www.ocf.berkeley.edu...
edit on 9-9-2012 by InfamousRebel because: (no reason given)


but are the crops sprayed with roundup and modified to be resistant to it? i'd rather take my chances washing some organic veggies and eating them



posted on Sep, 10 2012 @ 07:20 PM
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Monsanto, even the word conjures poisen in the psyche
And that is a good thing for Monsanto are bad news
Link this latest report to other events and they seem to be really clamping down on not just Organic Food
But any who wish to be at Liberty
But it should be no surprise - after all it is a part of of the elites plan.
Bet they don't eat GMO



posted on Sep, 10 2012 @ 08:39 PM
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Originally posted by heathwithnoteeth
thanks for the info. will have a dig around the produce fridge at work...

we have a few US imports (pomegranates, and some times grapes, oranges, prunes)


It seems that a lot of people don't seem to realize where the GMO in our food supply truly is. There are very few actual fruits and vegetables in any grocery store across North America that have any GMO produce. Most of the produce in most stores is not GMO at all. There hardly IS any GMO produce. Most GMO food has so far been produced to be added to processed food. Most of the GMO you consume is in the form of four simple things:
1. any kind of soy, 2, any kind of corn product, 3, canola oil, 4. Cottonseed.

It's these products that are in almost everything if you read the ingredients. And now there are GMO sugar beets - but again, beets at the store, even conventionally grown, are not GMO yet. The GMO ones are used to make sugar in the U.S. and now Canada. So now, many things with sugar in them will also join the list.

There are of course exceptions, in that yes, there are some GMO crops out there of vegetables that make it into stores, and this is increasing, but they are still not widespread. What IS widespread is the fact that GMO is in: mayonaise, pizza, soup, cookies, cereals, frozen dinners, ice cream - just keep thinking of foods! THAT is where you will be getting the bulk of GMO unless you read the ingredients and avoid those foods or find alternative ones.



posted on Sep, 10 2012 @ 08:48 PM
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Originally posted by christoph

Originally posted by InfamousRebel
reply to post by Urantia1111
 


Nope. Common misconception.


Contrary to what most people believe, "organic" does not automatically mean "pesticide-free" or "chemical-free". In fact, under the laws of most states, organic farmers are allowed to use a wide variety of chemical sprays and powders on their crops.


www.ocf.berkeley.edu...
edit on 9-9-2012 by InfamousRebel because: (no reason given)

but are the crops sprayed with roundup and modified to be resistant to it? i'd rather take my chances washing some organic veggies and eating them


There are several requirements for something to be certified as organic. Not to mention that what they DO use as pesticides (and not all organic farmers use pesticides) has strict guidelines on what is and is not allowed to be used. I'd certainly rather eat something that had potassium bicarbonate on it than Roundup. Organic farmers also rotate crops which is essential to producing good, nutrient rich veggies and fruits. If you plant the same crop over and over again in the same place, it robs the soil of certain nutrients that are traditionally part of that crop, and eventually, the crop produced will be paler, not as tasty, and not have as many nutrients.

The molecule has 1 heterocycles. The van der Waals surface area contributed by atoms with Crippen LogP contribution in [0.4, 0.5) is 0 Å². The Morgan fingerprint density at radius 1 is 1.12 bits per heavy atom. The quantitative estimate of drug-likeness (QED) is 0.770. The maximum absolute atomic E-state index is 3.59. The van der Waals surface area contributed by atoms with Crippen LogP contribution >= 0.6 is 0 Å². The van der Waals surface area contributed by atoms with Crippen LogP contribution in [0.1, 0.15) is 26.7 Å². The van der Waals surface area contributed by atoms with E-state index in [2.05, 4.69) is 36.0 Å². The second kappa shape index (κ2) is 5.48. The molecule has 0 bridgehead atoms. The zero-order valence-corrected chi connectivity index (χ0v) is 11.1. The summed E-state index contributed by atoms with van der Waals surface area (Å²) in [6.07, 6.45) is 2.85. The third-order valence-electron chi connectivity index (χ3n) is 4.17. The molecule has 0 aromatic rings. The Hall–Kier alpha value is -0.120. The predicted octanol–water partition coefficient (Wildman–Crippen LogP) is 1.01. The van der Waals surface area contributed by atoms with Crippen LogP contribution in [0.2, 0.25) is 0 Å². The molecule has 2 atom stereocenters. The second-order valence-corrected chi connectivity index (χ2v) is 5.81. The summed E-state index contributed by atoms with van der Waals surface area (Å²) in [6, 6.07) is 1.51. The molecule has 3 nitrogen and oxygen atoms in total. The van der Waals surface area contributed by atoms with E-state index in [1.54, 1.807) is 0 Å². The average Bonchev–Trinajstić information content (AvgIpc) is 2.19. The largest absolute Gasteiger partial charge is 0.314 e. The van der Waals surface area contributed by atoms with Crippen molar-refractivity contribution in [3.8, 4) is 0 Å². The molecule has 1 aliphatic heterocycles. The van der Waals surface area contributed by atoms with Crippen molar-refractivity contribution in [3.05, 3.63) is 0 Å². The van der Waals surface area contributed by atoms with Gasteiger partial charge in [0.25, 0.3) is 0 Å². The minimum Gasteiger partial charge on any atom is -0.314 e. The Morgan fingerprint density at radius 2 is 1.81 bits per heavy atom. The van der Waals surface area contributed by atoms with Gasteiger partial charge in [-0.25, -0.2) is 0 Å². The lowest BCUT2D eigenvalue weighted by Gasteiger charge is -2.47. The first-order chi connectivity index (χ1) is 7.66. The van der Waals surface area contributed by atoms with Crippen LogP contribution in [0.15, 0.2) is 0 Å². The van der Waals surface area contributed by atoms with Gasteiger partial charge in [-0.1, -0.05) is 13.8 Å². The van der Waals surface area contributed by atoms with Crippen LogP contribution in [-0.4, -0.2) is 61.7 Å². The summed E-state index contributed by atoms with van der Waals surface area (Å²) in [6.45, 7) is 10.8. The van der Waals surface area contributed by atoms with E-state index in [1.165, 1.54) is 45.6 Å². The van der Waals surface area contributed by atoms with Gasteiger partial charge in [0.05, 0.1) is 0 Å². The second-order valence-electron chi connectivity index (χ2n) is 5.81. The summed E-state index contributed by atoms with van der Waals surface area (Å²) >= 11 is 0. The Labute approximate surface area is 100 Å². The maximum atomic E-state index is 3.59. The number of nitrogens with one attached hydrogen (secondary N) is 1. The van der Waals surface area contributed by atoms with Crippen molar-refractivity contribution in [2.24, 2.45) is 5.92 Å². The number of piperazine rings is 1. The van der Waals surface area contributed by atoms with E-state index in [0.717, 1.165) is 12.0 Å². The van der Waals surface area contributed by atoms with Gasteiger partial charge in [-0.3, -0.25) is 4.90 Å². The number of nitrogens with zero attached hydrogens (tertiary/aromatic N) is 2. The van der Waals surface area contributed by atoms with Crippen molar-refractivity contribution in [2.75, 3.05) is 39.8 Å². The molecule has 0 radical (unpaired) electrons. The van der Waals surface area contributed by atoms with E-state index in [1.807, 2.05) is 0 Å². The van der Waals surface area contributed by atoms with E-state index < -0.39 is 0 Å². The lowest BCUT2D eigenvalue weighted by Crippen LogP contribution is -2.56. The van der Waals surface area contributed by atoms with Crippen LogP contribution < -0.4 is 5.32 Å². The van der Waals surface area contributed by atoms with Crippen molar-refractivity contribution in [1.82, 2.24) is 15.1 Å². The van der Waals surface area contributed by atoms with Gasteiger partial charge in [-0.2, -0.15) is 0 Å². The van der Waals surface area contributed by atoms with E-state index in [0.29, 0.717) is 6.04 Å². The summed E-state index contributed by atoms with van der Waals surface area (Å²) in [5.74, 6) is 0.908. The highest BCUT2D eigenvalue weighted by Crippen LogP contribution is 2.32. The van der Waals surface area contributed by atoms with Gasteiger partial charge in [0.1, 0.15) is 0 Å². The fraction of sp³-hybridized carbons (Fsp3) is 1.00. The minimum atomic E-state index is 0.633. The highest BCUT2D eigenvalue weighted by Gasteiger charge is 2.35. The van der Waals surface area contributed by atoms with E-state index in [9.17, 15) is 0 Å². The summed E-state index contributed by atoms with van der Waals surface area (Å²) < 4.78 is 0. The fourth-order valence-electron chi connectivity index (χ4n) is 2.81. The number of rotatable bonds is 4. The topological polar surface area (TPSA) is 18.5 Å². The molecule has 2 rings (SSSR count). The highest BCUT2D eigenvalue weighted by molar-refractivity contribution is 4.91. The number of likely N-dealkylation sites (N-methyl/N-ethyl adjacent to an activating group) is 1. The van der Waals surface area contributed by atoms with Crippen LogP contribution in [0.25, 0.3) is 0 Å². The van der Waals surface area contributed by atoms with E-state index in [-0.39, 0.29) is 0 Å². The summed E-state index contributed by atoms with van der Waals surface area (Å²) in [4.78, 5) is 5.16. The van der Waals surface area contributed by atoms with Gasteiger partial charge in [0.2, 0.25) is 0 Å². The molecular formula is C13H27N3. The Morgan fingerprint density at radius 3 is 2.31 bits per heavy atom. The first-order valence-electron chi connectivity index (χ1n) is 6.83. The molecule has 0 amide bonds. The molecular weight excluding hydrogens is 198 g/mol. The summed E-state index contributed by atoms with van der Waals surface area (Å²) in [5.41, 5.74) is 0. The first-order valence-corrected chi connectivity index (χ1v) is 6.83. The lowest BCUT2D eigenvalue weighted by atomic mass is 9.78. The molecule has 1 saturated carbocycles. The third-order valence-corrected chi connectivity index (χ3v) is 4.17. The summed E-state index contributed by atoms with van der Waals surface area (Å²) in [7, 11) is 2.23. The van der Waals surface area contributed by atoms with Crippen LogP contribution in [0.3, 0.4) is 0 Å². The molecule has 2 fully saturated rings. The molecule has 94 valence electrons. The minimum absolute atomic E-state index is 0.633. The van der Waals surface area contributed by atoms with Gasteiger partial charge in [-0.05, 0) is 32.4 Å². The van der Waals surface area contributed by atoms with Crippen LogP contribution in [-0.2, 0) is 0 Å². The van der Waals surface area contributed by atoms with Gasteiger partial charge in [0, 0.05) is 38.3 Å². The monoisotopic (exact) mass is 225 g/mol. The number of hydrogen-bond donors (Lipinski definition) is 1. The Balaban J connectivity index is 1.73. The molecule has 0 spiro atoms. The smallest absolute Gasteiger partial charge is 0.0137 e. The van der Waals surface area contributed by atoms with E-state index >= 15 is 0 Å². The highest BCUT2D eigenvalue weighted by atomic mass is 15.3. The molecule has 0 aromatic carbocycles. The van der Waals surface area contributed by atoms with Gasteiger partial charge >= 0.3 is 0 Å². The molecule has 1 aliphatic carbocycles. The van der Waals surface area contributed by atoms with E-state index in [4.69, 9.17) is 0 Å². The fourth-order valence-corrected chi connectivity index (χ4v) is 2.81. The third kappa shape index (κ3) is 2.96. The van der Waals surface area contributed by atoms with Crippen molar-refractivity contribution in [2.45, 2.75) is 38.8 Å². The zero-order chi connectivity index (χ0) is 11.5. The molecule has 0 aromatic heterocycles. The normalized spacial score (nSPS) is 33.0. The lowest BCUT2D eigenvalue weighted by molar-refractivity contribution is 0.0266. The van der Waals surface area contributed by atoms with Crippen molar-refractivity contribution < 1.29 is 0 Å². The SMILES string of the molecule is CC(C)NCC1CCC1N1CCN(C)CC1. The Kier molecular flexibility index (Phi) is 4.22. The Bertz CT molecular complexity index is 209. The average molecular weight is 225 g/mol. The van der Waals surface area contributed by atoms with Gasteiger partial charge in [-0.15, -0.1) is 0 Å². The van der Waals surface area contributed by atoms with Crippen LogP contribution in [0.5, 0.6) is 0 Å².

Different approaches to pest control are equally notable. In chemical farming, a specific insecticide may be applied to quickly kill off a particular insect pest (animal). Chemical controls can dramatically reduce pest populations for the short term, yet by unavoidably killing (or starving) natural predator insects and animals, cause an ultimate increase in the pest population. Repeated use of insecticides and herbicides and other pesticides also encourages rapid natural selection of resistant insects, plants and other organisms, necessitating increased use, or requiring new, more powerful controls.

In contrast, organic farming tends to tolerate some pest populations while taking a longer-term approach. Organic pest control involves the cumulative effect of many techniques, including:

allowing for an acceptable level of pest damage;
encouraging predatory beneficial insects to control pests;
encouraging beneficial microorganisms and insects; this by serving them nursery plants and/or an alternative habitat, usually in a form of a shelterbelt, hedgerow, or beetle bank
careful crop selection, choosing disease-resistant varieties
planting companion crops that discourage or divert pests;
using row covers to protect crops during pest migration periods;
using pest regulating plants and biologic pesticides and herbicides
using no-till farming, and no-till farming techniques as false seedbeds [3]
rotating crops to different locations from year to year to interrupt pest reproduction cycles;
Using insect traps to monitor and control insect populations.

Each of these techniques also provides other benefits—soil protection and improvement, fertilization, pollination, water conservation, season extension, etc.—and these benefits are both complementary and cumulative in overall effect on farm health. Effective organic pest control requires a thorough understanding of pest life cycles and interactions.

Organic pest control is similar to integrated pest management in some respects.

Like it or not, organic IS different and the term indeed means something.